Renewables Research to Get Boost
From Google Goal to Oust Coal
Dec 6, 2007 - California Energy Markets
Google plans to spend hundreds of millions
of dollars in coming years to make electricity from
renewable sources cheaper than that generated from
The "RE(C" initiative seeks to limit
global warming, bolster energy production in developing
parts of the world and make the Mountain View-based
"Energy is a very big market," Google
co-founder and products president Larry Page said
in a conference call Tuesday. Fostering a profit-driven
business system offers the best way to battle climate
change, Page added.
The company's philanthropic branch,
Google.org, will fund research in technologies, invest
in new companies and conduct its own research and
development. The firm will hire up to 30 energy experts,
engineers and others in the next year or two.
RE(C aims to produce 1 GW of energy
produced from renewable sources at a cheaper price
"We may help spark a green electricity
revolution that will deliver breakthrough technologies
priced lower than coal," Google.org Executive Director
Larry Brilliant said in a press release.
"We're gonna try to make that happen
now," Page said Tuesday. "We've seen technologies
that we think can really mature into very capable
While most of Google's business focuses
on search and advertising, some of it-including the
RE(C initiative-falls into an undefined area. But
the effort fits Google's business model partly because
of the company's power-intensive computer basis, said
Sergey Brin, Google co-founder and president of technology.
And much of that power stems from dirty sources. Coal
supplies about 40 percent of the world's electricity.
"We don't feel good about being in that
situation, as a company," Brin said.
Google wants to develop the technology
and get it adopted as broadly as possible, he added.
The company could build on-site and produce power
for its data centers or sell the technology for others
to produce power.
Google could also acquire or invest
in companies in the U.S. or overseas that are working
on related technology, as well as license technology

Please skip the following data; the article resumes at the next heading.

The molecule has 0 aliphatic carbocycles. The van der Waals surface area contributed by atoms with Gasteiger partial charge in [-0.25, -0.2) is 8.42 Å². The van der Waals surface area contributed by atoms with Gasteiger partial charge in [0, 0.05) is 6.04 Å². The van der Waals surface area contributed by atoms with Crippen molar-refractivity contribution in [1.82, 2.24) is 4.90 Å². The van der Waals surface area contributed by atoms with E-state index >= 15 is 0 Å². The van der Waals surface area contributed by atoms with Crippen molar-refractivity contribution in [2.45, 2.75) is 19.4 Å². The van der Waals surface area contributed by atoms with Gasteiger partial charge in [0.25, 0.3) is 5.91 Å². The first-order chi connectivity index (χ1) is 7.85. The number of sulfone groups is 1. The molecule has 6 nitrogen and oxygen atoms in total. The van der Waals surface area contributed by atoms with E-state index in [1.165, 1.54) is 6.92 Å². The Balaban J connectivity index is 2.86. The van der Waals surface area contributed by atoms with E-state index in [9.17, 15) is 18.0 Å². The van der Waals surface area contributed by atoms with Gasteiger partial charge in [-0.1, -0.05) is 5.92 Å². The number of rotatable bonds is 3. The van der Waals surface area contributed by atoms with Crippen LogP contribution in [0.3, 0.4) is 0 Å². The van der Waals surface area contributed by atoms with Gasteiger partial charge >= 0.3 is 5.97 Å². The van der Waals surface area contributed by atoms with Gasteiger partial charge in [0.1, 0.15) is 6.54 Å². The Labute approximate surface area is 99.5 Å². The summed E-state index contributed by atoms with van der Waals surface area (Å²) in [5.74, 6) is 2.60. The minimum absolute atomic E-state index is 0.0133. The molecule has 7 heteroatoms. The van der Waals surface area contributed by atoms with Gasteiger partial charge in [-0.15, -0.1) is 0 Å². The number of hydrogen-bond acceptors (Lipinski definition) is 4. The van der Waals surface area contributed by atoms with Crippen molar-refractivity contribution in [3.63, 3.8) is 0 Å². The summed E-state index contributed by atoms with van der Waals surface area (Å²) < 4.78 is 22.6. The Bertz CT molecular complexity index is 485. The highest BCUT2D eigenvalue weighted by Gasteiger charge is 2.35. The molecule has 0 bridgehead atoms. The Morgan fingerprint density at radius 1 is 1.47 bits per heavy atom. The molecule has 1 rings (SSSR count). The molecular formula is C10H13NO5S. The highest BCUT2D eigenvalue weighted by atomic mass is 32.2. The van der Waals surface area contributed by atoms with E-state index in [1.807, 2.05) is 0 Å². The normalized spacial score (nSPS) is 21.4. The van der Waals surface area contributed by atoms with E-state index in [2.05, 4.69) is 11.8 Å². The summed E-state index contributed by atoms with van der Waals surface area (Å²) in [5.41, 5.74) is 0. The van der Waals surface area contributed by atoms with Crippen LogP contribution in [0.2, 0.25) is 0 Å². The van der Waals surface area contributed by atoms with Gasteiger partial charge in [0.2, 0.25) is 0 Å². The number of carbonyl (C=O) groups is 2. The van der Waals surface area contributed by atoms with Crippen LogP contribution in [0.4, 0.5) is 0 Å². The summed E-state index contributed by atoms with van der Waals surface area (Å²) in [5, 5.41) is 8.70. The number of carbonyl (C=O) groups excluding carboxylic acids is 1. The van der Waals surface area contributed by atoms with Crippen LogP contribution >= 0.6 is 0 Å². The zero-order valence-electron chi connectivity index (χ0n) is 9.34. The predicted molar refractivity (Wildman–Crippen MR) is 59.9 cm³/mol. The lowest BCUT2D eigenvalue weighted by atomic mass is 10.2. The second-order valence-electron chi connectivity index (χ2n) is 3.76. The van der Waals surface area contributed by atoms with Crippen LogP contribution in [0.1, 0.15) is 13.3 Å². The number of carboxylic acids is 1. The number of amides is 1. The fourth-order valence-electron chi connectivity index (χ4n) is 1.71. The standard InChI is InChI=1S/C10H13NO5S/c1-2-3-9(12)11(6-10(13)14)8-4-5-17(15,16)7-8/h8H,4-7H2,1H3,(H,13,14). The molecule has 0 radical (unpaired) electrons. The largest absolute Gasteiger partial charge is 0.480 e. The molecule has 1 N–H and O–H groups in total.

to others or make profits on infrastructure. The company
is already working with Pasadena-based eSolar Inc.,
which specializes in solar-thermal power, for instance,
and Alameda-based Makani Power Inc., which develops
high-altitude wind-energy technology.
"The goal is not to have huge margins
here. The goal is to really replace the dirty energy
that's out there," Brin said. "We don't feel we have
to own every piece. We just want this problem solved."
Earlier this year, Google announced
a goal to go carbon-neutral by the end of 2007. The
company has installed a 1.6 MW solar-photovoltaic
array at its Mountain View headquarters. Google.org
also works on policies to encourage renewable-energy
development. A $10 million request for proposals aims
to speed up plug-in vehicle development. That effort
drew more than 300 responses, showing high interest,
But projects such as installing solar
panels will not solve climate-change problems while
prices for renewable energy remain high, Google's
green energy czar Bill Weihl said Tuesday.
"We really need to accelerate the pace
of technology development to drive the cost down much
faster to make it competitive with coal," Weihl said,
adding that renewable power must fall into the 1 cent
to 3 cent/kWh range to compete with power from coal-fired
plants, which ranges from 2 cents to 4 cents/kWh.
Conservation and policy remain critical
components, Brin said. "This is one piece of the puzzle,"
he said of cutting renewables costs.
Not all expect Google to reach the goal
or profit from it.
"It's a great thing for society. I'm
not sure it's a great thing for Google," said Severin
Borenstein, an economics professor and director of
the University of California Energy Institute at Berkeley.
"It's a pretty risky bet."
The move takes a chance on science and
policy and may not make the company money, Borenstein
said. He doubted renewable power's prices could beat
coal without any carbon-sequestration limits. He also
would prefer to see the federal government act as
the primary funder of such research to ensure the
public can access the results and knowledge, rather
than a private firm owning it as property.
But federal funding in renewable-energy
research has stalled in recent years, so Borenstein
welcomed Google's step, along with similar funding
that other companies may now make.
"There is a herd mentality in Silicon
Valley and right now, the herd is moving toward renewable
energy," he said.
Ralph Cavanagh, co-director of the Natural
Resources Defense Council's energy program, agreed,
noting venture capital invested in renewable technology.
"There clearly is widespread interest," he said.
Cavanagh expects those efforts to pan
"It is not only possible but essential"
to get renewables' prices below coal's, he said. "Google's
interest lies in making it happen."
Along with other scientists, Hugh Pitcher,
a scientist with the Joint Global Climate Change Research
Institute at the U.S. Department of Energy's Pacific
Northwest National Laboratory, has called for funding
of such technology research.
"This is exactly the kind of initiative
we need," Pitcher said. "Google has some funds to
play with and I think it's fantastic that they're
willing to go after something like this."
He questioned whether renewables could
beat coal's cheap rates. And besides cheap energy
sources, building a new electrical system entails
ensuring reliability, capacity and the ability for
different technologies to work together. But Pitcher
also pointed to stagnant federal funding for energy
research-and to venture-capital groups that have begun
investing in renewable energy.
"People are beginning to understand
that there's a real market and there's potentially
money to be made," he said [Hilary Corrigan].